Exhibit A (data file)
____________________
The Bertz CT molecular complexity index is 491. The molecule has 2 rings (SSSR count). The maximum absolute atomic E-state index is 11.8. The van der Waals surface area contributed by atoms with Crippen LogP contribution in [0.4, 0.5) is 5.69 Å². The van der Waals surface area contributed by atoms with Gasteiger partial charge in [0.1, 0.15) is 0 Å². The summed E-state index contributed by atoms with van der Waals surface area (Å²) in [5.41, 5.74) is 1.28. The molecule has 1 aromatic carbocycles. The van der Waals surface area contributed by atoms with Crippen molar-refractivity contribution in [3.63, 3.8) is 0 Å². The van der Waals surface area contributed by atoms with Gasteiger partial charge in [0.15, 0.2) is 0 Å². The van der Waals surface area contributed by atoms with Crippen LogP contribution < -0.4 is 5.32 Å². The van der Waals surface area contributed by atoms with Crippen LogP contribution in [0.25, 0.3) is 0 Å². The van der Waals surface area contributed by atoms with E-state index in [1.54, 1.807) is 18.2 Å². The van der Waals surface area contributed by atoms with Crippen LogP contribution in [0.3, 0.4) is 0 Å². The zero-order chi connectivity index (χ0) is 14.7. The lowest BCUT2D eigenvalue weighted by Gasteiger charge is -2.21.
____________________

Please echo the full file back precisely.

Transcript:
The Bertz CT molecular complexity index is 491. The molecule has 2 rings (SSSR count). The maximum absolute atomic E-state index is 11.8. The van der Waals surface area contributed by atoms with Crippen LogP contribution in [0.4, 0.5) is 5.69 Å². The van der Waals surface area contributed by atoms with Gasteiger partial charge in [0.1, 0.15) is 0 Å². The summed E-state index contributed by atoms with van der Waals surface area (Å²) in [5.41, 5.74) is 1.28. The molecule has 1 aromatic carbocycles. The van der Waals surface area contributed by atoms with Crippen molar-refractivity contribution in [3.63, 3.8) is 0 Å². The van der Waals surface area contributed by atoms with Gasteiger partial charge in [0.15, 0.2) is 0 Å². The van der Waals surface area contributed by atoms with Crippen LogP contribution < -0.4 is 5.32 Å². The van der Waals surface area contributed by atoms with Crippen LogP contribution in [0.25, 0.3) is 0 Å². The van der Waals surface area contributed by atoms with E-state index in [1.54, 1.807) is 18.2 Å². The van der Waals surface area contributed by atoms with Crippen LogP contribution in [0.3, 0.4) is 0 Å². The zero-order chi connectivity index (χ0) is 14.7. The lowest BCUT2D eigenvalue weighted by Gasteiger charge is -2.21.